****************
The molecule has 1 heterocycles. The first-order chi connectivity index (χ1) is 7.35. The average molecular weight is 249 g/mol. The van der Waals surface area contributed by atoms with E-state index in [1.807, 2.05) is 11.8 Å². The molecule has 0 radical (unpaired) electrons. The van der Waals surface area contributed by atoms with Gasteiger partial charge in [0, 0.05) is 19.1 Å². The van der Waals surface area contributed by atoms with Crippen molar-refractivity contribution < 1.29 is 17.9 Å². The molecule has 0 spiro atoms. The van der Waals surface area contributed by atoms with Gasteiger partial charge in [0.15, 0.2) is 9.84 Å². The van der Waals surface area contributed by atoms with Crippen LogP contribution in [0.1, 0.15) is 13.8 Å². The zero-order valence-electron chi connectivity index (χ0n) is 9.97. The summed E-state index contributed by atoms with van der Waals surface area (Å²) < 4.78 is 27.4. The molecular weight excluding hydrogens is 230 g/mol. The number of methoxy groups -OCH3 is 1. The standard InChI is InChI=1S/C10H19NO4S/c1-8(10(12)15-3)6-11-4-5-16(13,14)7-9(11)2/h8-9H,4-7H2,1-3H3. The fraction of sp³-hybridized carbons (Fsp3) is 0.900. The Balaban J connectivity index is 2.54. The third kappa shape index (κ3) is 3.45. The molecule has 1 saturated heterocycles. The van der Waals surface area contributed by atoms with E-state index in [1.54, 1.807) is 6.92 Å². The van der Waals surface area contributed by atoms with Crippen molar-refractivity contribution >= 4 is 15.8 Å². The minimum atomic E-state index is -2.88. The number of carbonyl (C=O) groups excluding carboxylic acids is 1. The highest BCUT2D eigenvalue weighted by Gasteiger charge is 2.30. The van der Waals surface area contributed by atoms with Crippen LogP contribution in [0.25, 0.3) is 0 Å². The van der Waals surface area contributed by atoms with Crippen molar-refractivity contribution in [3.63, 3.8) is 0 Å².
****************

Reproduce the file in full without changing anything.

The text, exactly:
The molecule has 1 heterocycles. The first-order chi connectivity index (χ1) is 7.35. The average molecular weight is 249 g/mol. The van der Waals surface area contributed by atoms with E-state index in [1.807, 2.05) is 11.8 Å². The molecule has 0 radical (unpaired) electrons. The van der Waals surface area contributed by atoms with Gasteiger partial charge in [0, 0.05) is 19.1 Å². The van der Waals surface area contributed by atoms with Crippen molar-refractivity contribution < 1.29 is 17.9 Å². The molecule has 0 spiro atoms. The van der Waals surface area contributed by atoms with Gasteiger partial charge in [0.15, 0.2) is 9.84 Å². The van der Waals surface area contributed by atoms with Crippen LogP contribution in [0.1, 0.15) is 13.8 Å². The zero-order valence-electron chi connectivity index (χ0n) is 9.97. The summed E-state index contributed by atoms with van der Waals surface area (Å²) < 4.78 is 27.4. The molecular weight excluding hydrogens is 230 g/mol. The number of methoxy groups -OCH3 is 1. The standard InChI is InChI=1S/C10H19NO4S/c1-8(10(12)15-3)6-11-4-5-16(13,14)7-9(11)2/h8-9H,4-7H2,1-3H3. The fraction of sp³-hybridized carbons (Fsp3) is 0.900. The Balaban J connectivity index is 2.54. The third kappa shape index (κ3) is 3.45. The molecule has 1 saturated heterocycles. The van der Waals surface area contributed by atoms with E-state index in [1.54, 1.807) is 6.92 Å². The van der Waals surface area contributed by atoms with Crippen molar-refractivity contribution >= 4 is 15.8 Å². The minimum atomic E-state index is -2.88. The number of carbonyl (C=O) groups excluding carboxylic acids is 1. The highest BCUT2D eigenvalue weighted by Gasteiger charge is 2.30. The van der Waals surface area contributed by atoms with Crippen LogP contribution in [0.25, 0.3) is 0 Å². The van der Waals surface area contributed by atoms with Crippen molar-refractivity contribution in [3.63, 3.8) is 0 Å².